June 30th, 2017
workers compensation

Typically, if an employee is injured on the job they can file two types of actions. First, and the most traditional, is filing suit against their employer for workers’ compensation benefits. Second, if the injured employee sustained the injury as a result of a defective product or in a car accident involving an individual who is not a co-employee, they have the right to file a separate suit against that entity or individual. In the latter cases, an employer or its workers’ compensation insurance provider has the right to assert its subrogation interest in an attempt to recoup a portion of the benefits it paid out to the injured employee. This occurs after the injured employee files suit against the third-party.

While the above represents the typical scenarios most companies and insurance carriers find themselves in, a little-known provision of Alabama’s Workers’ Compensation Act could help employers and its insurance carriers recoup benefits paid to an injured employee that may otherwise be overlooked. Alabama Code, § 25-5-11(d) provides that “[i]n the event the injured employee . . . do[es] not file a civil action against the [independent third party] to recover damages within the time allowed by law, the employer or the insurance carrier for the employer shall be allowed an additional period of six months within which to bring a civil action against the other party for damages on account of the injury or death.”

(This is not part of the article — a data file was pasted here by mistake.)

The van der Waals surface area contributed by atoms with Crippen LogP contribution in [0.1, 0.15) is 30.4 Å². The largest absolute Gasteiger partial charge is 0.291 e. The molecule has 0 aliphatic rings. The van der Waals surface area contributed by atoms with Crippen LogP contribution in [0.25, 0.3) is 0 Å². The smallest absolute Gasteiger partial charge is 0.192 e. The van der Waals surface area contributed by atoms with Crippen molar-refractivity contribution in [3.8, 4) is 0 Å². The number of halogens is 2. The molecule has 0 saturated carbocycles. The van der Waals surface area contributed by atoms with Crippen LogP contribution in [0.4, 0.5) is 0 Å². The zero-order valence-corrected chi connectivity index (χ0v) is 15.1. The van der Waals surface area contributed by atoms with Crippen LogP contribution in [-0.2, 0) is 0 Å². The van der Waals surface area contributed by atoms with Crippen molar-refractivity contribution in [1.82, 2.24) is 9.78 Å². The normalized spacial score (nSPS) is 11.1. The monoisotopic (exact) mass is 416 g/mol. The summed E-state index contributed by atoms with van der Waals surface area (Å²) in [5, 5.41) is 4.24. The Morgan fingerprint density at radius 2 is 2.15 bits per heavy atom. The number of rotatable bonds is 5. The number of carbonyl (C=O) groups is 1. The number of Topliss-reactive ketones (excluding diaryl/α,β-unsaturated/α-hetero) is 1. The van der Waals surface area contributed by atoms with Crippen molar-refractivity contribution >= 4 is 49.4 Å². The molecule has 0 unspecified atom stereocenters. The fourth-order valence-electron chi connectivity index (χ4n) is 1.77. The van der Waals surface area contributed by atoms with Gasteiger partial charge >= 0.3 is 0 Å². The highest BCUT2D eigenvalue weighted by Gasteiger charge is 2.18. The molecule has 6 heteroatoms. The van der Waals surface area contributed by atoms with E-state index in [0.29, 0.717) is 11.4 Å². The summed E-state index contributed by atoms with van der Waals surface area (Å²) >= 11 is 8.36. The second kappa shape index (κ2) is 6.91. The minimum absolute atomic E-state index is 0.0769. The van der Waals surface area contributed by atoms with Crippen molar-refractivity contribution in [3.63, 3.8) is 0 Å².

Not only is this a possible means of recouping benefits paid to the injured employee, but § 25-5-11(d) also provides that “[i]n the event the damages recovered in the civil action are in excess of the compensation payable by the employer” the employer or carrier is also able to recoup any “costs, attorney's fees, and reasonable expenses incurred by the employer in making the collection” prior to turning over any excess amount to the employee or their dependents.  As such, the employer or its carrier does not have to carry the costs of litigation to bring third party suit and can recover amounts traditionally not recoverable in a subrogation action.

 What this means is that an employer and its insurance carrier could have a second bite at recouping costs in certain cases. As such, when an employer or its carrier is notified of a workplace injury, it is important for it to conduct its own internal investigation and identify possible third-party claims the employee may have the right to bring against an independent third-party. If you identify a possible third-party claim, it is important to monitor court filings and be ready to file suit at the appropriate time. This is due to the fact that the window to bring suit is limited. An employer or carrier only has six months following the running of the traditional statute of limitations for an action to file suit. While an employee with a valid third-party claim is likely to bring suit on his own behalf, there are instances where he may elect not to pursue the claim and an employer or its carrier should be prepared to capitalize on their behalf.